Think you can get all of your omega 3’s through fish oil supplements?  Think again.  There are other healthy components of whole foods containing Omega 3’s that make it better for your body and soul – flax, for example, is heavy in fiber which helps lower cholesterol, regulate blood sugars, and improve digestion.  Fish oil supplements also aren’t vegan and are just as prone to toxins and chemicals in fish and water supply as eating fish themselves.

If you have diabetes, including more omega-3s in your diabetic meal planner can reduce your risk of certain diabetic complications, as well as:

  • Decrease insulin resistance
  • Improve mood and lower rates of depression
  • Improve symptoms of inflammatory diseases, like asthma and lupus
  • Reduce apoproteins, cholesterol and triglyceride levels
  • Reduce risk of heart attack
  • Reduce risk of macular degeneration
  • Reduce risk of some types of cancer
  • Reduce risk of stroke.

Add some Omega 3’s to your diet today!

Good luck, healthy girl!

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BY Lindsay Reinsmith, Founder and CEO of Kaeng Raeng

One of the things I enjoy least is going to a restaurant the night of Valentine’s Day.  What a nightmare.  Mediocre food.  High prices.  Elbow to elbow with other patrons.  AWFUL service.  Yet everyone flocks to the nearest restaurant slightly more expensive than they’re used to and stuffs their faces with prix fixe menus only to go home and fall into a food coma.

Not us!  My boyfriend, Jason, and I have never made a big deal out of Valentine’s Day (since we love each other the other 364 days of the year…), but we do like to stay in and cook together to honor the occasion.  In past years, I’ve made a mostly vegan meal with a meat entree for him.  But this year, as part of his (and mine) dedication to staying healthy, we did a total vegan dinner.  What did he think of it?  Drum roll….

He loved it!  As a runner (and generally busy guy), Jason needs wholesome, filling meals and often gets hungry about an hour after eating an all-veggie salad.  So I had to get creative to make him a great vegan meal that wasn’t a bunch of carbs. He was full before we even got to the entree!

Here was the menu (I apologize for the grainy photos – I took these pictures with my phone in low light and the quality isn’t great)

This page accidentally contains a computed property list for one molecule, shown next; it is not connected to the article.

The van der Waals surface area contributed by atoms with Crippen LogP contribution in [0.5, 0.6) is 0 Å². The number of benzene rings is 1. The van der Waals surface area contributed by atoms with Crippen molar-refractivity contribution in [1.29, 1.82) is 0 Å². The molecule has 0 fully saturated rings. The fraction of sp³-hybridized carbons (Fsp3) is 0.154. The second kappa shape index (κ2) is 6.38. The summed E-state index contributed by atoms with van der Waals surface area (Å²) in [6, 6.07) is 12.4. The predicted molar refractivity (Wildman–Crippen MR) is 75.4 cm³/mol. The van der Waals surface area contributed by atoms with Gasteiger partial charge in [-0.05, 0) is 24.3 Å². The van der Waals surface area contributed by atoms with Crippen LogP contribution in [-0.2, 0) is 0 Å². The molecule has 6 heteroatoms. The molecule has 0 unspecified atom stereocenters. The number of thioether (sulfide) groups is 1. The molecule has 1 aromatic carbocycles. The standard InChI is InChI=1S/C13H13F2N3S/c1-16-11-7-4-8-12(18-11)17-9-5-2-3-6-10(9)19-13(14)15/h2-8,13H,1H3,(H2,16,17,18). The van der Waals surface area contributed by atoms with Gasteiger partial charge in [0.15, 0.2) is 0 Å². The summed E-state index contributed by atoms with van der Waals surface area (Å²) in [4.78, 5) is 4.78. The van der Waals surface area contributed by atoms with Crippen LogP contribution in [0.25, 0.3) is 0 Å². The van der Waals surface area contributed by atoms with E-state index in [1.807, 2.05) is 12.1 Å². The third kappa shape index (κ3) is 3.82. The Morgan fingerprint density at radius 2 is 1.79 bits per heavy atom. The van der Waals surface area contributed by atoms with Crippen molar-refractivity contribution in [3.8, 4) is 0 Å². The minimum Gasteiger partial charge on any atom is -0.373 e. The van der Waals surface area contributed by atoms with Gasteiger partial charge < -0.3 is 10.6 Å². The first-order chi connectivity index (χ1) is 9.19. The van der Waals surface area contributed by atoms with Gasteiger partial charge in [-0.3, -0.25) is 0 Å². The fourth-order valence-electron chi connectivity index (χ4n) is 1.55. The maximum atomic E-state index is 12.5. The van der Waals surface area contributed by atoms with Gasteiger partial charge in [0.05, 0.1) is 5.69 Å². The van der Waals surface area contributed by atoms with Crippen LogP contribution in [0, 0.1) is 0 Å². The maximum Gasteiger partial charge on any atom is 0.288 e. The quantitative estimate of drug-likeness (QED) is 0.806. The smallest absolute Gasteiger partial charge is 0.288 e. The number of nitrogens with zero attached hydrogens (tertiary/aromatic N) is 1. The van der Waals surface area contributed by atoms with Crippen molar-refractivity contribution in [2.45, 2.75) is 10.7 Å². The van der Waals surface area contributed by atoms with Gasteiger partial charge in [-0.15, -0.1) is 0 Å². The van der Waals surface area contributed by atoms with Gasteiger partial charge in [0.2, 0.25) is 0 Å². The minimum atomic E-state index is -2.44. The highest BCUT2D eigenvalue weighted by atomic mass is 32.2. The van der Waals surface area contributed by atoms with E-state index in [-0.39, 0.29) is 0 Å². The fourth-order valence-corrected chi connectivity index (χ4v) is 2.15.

Organic asparagus, sauteed in a pan with a small amount of organic extra virgin olive oil, lemon pepper, and sea salt.

This is a super easy dish to make – just pick up asparagus at your local farmer’s market or grocery store, throw it in a frying pan with a little bit of olive oil on medium heat.  After you’ve cooked them for a little while, just drizzle some lemon pepper (or lemon juice plus pepper), and lightly salt to taste.  You can also have it raw – just don’t heat above 118 degrees.


This is my go-to dish when I’m dining alone, but it also makes a great starter.  Salads can be ruined by 1. not enough awesome ingredients, and 2. too much dressing.  Our salad had spinach, tomatoes, carrots, cucumber, walnuts, and organic avocado.  I added 1 tbsp of light balsamic dressing (Newmans) to the ENTIRE bowl of salad (not just my serving).  The key to dressing is to always always always measure it out.  Don’t just pour it all over the salad.  You only need a light taste!  Not salad soup!


Stuffed peppers!  You can see the original recipe for this dish, but I usually just wing it. I made 4 of these so we could have two as left overs but one pepper serves one person just fine.  The original recipe has many more ingredients – it’s totally up to you!

You’ll need:
-4 red peppers (or however many people you’re serving)

-1 orange pepper

-1 yellow pepper


-squash or zucchini


-“butter” (I use earth balance)

-olive oil

-sea salt



-tomato sauce

-brown rice


-sauce pan

-baking pan (bread size)

-large mixing bowl

Cook 1 cup of organic brown rice (a great whole grain!) with 2 cups of water, 1 tbsp of Earth Balance “butter,” and some sea salt in the sauce pan. This can take up to 45 minutes to cook, so start this early!

Cut out the tops of the red peppers, wash them, set them in a cooking pan (a bread sized pan is fine).  Set your oven to 350 degrees (this dish cannot be served raw).

In a wok, saute the olive oil, onions, squash (finely cut), mushrooms (finely cut), peppers (finely cut), garlic, and drizzle on salt and pepper for taste.

Pour the sauteed veggie mix in a bowl with the brown rice and stir.  Using a spoon, scoop the mixture into the stuffed peppers.  Cover with tomato sauce.

Heat in the oven for 35-45 minutes (this is really for heat preference, all of the ingredients are already cooked or can be eaten raw).

While the peppers are heating, enjoy your appetizer and salad!


I try to stay away from sugar (fruit) after noon, but I like to make an exception for holidays. I cut up organic strawberries, put tooth picks in them, and had them for dipping in Whole Foods vegan chocolate pudding.  The pudding is pretty cocoa forward (I’m sure you can make your own but I got lazy) but it was delicious!

Overall a very successful vegan dinner – boyfriend approved!

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From The Kind Life

This is fantastic news: Oprah and 378 of her staffers are committing to a vegan diet for a one-week “vegan challenge”! Even better, Oprah is going to devote today’s episode of “The Oprah Show” to talking about veganism, including interviews with vegan activist Kathy Freston and food writer Michael Pollan, as well as a behind-the-scenes look at a meat-processing plant with Lisa Ling.

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This dish is inspired by several tsimmes recipes in Joan Nathan’s “Jewish Cooking in America.” Tsimmes, a Yiddish word that means “fuss,” doesn’t have to be fussy at all. Sometimes the dish contains meat (and is fussier than this one), but sometimes it’s just fruit and vegetables. Warning: You may find yourself eating this for breakfast.

6 medium carrots (about 1 1/2 pounds), peeled and cut in 3/4-inch dice

3 medium sweet potatoes (about 2 1/4 pounds), peeled and cut in 3/4-inch dice

2 Granny Smith apples, peeled, cored and cut in medium dice

1/4 pound pitted prunes, cut in half

1/4 pound pitted apricots, quartered

2 tablespoons mild honey, like clover

1/2 teaspoon freshly grated nutmeg

1 teaspoon ground cinnamon